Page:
For Grace Gouker Littlefield, the 2021 election isn't just about the candidates. It's about who gets to vote for them. After about six years of working for tech startups on the West Coast, Gouker Littlefield moved back to her hometown of Bemidji in 2018 "to be useful to my community." She found her calling as founder and executive director of Able to Vote, (, a nonpartisan nonprofit working to increase voter turnout among eligible voters with disabilities by giving them the resources, support and information they need to cast their ballots. She shares more about her homecoming, big goals for her organization and why Minnesota is No. 1 in an area that should not give us a sense of pride.

Q: Returning to Bemidji after years with tech startups, including Airbnb, must have felt somewhat like reverse culture shock. What drew you back?

A: In 2016, I became much more interested in elections and civic engagement generally. I began focusing on engagement work as a volunteer and founded a nonprofit with friends and colleagues. But I was desiring a move back here to see what I could do for the disability community, which I am a part of, and the Bemidji community in general.

Q: How do you define disability community?

A: People who have identified as having a disability are part of the disability community. It's very wide and broad and diverse. If we are to change the barriers that exist, not just to voting but in other ways, we do need to work in solidarity and support each other.

Q: What are major barriers to voting? What is research telling you?

A: Usually every two or four years, a couple of big disability voting reports come out, but existing data is not very concise about individual state barriers. We do know that what is happening all over the United States, including Minnesota, is that there are many reasons people don't vote. Caregivers might not inform them that they can vote, or they are told incorrectly that they cannot vote due to their disability. Accessible transportation is obviously one of the biggest issues; to get coverage through insurance, the ride has to be for a medical need and voting is a nonmedical need. Then there are challenges with accessibility at voting booths.

Q: Such as?

A: Sometimes people can't even get in the door, or the accessible voting booths are not set up properly or are too high. Or poll workers are not trained in using accessible technologies, such as Braille ballots. It can be challenging in many ways.

Q: How many voters are we talking about?

A: In a given national election, there are 2.35 million voters who do not vote because of barriers or because they don't feel engaged. In Minnesota, we have great overall turnout — 80%. But we also have the largest gap between eligible voters with disabilities and those without in the country, at 19.5%, according to Schur & Kruse/Rutgers research. These numbers indicate a real lack in support, education, information and service to voters with disabilities, which is what we aim to bridge.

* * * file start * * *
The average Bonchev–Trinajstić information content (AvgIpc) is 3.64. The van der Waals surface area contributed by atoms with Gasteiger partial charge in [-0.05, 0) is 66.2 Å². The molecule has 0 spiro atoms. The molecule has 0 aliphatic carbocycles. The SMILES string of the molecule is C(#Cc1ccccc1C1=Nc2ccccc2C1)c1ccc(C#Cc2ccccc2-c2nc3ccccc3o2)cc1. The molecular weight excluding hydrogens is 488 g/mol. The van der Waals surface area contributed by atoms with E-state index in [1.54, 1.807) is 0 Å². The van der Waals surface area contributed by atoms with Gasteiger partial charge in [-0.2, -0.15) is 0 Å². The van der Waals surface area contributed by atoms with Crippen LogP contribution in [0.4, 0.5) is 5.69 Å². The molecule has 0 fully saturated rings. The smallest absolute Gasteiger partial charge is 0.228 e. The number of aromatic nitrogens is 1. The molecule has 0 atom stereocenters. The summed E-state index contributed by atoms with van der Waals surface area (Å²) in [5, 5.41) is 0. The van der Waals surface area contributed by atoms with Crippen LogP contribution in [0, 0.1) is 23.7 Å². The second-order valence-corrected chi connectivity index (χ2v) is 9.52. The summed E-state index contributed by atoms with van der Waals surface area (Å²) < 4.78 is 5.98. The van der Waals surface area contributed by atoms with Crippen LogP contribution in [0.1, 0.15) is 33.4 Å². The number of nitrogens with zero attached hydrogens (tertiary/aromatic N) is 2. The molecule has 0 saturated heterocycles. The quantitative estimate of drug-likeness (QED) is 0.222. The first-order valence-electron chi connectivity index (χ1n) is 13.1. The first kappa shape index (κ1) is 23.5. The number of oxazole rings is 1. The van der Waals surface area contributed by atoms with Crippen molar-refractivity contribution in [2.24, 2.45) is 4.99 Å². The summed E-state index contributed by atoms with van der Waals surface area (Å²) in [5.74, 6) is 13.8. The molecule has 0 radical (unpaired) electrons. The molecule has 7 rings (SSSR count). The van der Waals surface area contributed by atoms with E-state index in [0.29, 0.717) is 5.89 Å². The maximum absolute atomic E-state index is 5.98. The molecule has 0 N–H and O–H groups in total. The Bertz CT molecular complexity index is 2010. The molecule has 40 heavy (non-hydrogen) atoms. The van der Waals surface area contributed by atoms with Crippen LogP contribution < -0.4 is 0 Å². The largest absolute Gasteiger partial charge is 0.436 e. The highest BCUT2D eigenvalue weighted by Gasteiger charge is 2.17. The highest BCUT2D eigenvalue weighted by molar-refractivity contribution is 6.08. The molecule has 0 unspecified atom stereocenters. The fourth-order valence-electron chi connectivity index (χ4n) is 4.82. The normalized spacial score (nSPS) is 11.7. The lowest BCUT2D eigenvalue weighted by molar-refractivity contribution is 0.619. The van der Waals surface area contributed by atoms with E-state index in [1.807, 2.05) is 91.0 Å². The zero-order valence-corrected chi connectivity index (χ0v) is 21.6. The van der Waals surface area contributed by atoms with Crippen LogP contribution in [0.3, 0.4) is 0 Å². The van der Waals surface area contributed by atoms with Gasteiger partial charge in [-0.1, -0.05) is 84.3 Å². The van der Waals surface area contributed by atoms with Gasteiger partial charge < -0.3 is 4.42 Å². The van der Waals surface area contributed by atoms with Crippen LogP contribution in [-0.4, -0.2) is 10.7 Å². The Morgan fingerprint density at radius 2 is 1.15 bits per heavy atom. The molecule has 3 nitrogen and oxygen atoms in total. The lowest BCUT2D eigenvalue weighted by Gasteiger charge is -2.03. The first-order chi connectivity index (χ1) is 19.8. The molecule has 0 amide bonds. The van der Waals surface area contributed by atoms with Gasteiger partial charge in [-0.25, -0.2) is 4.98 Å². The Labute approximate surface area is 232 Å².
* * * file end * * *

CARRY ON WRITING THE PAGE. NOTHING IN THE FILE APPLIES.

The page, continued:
Q: Not the kind of No. 1 we'd want to boast about. What's going on in Minnesota?

A: Transportation is the No. 1 barrier for most voters with disabilities. But also, people who live in group homes, for instance, aren't necessarily going to be in the loop. They might not even be aware that there are elections that they can participate in. The lives of a lot of people with disabilities can be pretty complicated, and sometimes folks are siloed away from their community.

Q: Did voting-by-mail in 2020 due to the pandemic make a positive difference in your community?

A: Definitely, the disability vote did see a significant increase and the turnout gap did shrink in 2020. Unfortunately, what we are seeing this year is more flexible voting policies being turned back because city and state governments don't think they're necessary anymore. I feel like this reversion is based more on political arguments, so people with disabilities and other voters can't get the assistance they need or access to the ballot box generally. Everyone who is eligible should have easy access to voting.

Q: How are you working to mitigate barriers to voting?

A: This fall, we've been doing outreach to get people in the habit of voting. We want to help them make a plan, perhaps in advance of Election Day, to request an accessible or absentee form of the ballot as needed so they can feel prepared to vote, get transportation secured, review their ballot and generally be ready to vote in every election. Mailers are going out with general information about how to vote. Our number is on there, if they want to make an individualized plan. We've included the secretary of state's information, deadlines and more. We're just really hoping that if someone is thinking about voting, they know that we are here to help.

Q: What are your plans for expansion?

A: We are currently focusing on increasing voter turnout from our target demographic throughout Minnesota. But next year, we plan to expand to multiple states as part of the 2022 midterms, and nationally in 2024 for the next general election.

Q: How can we help you succeed?

A: We always welcome volunteers. But the best way to help is to go vote yourselves. Early voting has begun and the election is Nov. 2. Please go vote.